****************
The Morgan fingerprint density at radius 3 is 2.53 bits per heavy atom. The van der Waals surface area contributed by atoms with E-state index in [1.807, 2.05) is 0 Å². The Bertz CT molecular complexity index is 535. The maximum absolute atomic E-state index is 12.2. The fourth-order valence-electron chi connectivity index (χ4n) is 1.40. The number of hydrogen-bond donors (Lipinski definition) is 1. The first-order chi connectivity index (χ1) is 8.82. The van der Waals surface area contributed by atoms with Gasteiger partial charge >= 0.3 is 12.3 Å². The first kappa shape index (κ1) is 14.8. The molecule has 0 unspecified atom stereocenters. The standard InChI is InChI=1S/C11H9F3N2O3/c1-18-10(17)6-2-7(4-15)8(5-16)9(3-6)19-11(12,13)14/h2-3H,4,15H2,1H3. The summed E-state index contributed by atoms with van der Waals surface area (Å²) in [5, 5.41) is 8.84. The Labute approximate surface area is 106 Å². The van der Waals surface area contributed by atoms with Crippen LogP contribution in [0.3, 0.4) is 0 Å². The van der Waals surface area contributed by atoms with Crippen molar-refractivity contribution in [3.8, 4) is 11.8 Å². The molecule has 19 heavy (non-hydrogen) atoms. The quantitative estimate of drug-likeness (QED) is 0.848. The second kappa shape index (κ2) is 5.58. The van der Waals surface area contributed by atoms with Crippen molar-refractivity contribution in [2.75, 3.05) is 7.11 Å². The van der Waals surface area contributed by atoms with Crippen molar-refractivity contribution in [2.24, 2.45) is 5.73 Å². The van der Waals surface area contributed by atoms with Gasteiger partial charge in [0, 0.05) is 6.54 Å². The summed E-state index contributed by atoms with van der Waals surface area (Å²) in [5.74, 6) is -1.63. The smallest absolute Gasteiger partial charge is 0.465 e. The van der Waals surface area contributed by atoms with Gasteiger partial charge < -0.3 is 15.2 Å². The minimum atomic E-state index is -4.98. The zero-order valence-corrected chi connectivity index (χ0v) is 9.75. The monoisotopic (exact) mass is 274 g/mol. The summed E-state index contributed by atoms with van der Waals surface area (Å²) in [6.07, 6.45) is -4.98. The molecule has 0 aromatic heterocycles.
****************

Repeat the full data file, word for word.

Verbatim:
The Morgan fingerprint density at radius 3 is 2.53 bits per heavy atom. The van der Waals surface area contributed by atoms with E-state index in [1.807, 2.05) is 0 Å². The Bertz CT molecular complexity index is 535. The maximum absolute atomic E-state index is 12.2. The fourth-order valence-electron chi connectivity index (χ4n) is 1.40. The number of hydrogen-bond donors (Lipinski definition) is 1. The first-order chi connectivity index (χ1) is 8.82. The van der Waals surface area contributed by atoms with Gasteiger partial charge >= 0.3 is 12.3 Å². The first kappa shape index (κ1) is 14.8. The molecule has 0 unspecified atom stereocenters. The standard InChI is InChI=1S/C11H9F3N2O3/c1-18-10(17)6-2-7(4-15)8(5-16)9(3-6)19-11(12,13)14/h2-3H,4,15H2,1H3. The summed E-state index contributed by atoms with van der Waals surface area (Å²) in [5, 5.41) is 8.84. The Labute approximate surface area is 106 Å². The van der Waals surface area contributed by atoms with Crippen LogP contribution in [0.3, 0.4) is 0 Å². The van der Waals surface area contributed by atoms with Crippen molar-refractivity contribution in [3.8, 4) is 11.8 Å². The molecule has 19 heavy (non-hydrogen) atoms. The quantitative estimate of drug-likeness (QED) is 0.848. The second kappa shape index (κ2) is 5.58. The van der Waals surface area contributed by atoms with Crippen molar-refractivity contribution in [2.75, 3.05) is 7.11 Å². The van der Waals surface area contributed by atoms with Crippen molar-refractivity contribution in [2.24, 2.45) is 5.73 Å². The van der Waals surface area contributed by atoms with Gasteiger partial charge in [0, 0.05) is 6.54 Å². The summed E-state index contributed by atoms with van der Waals surface area (Å²) in [5.74, 6) is -1.63. The smallest absolute Gasteiger partial charge is 0.465 e. The van der Waals surface area contributed by atoms with Gasteiger partial charge < -0.3 is 15.2 Å². The minimum atomic E-state index is -4.98. The zero-order valence-corrected chi connectivity index (χ0v) is 9.75. The monoisotopic (exact) mass is 274 g/mol. The summed E-state index contributed by atoms with van der Waals surface area (Å²) in [6.07, 6.45) is -4.98. The molecule has 0 aromatic heterocycles.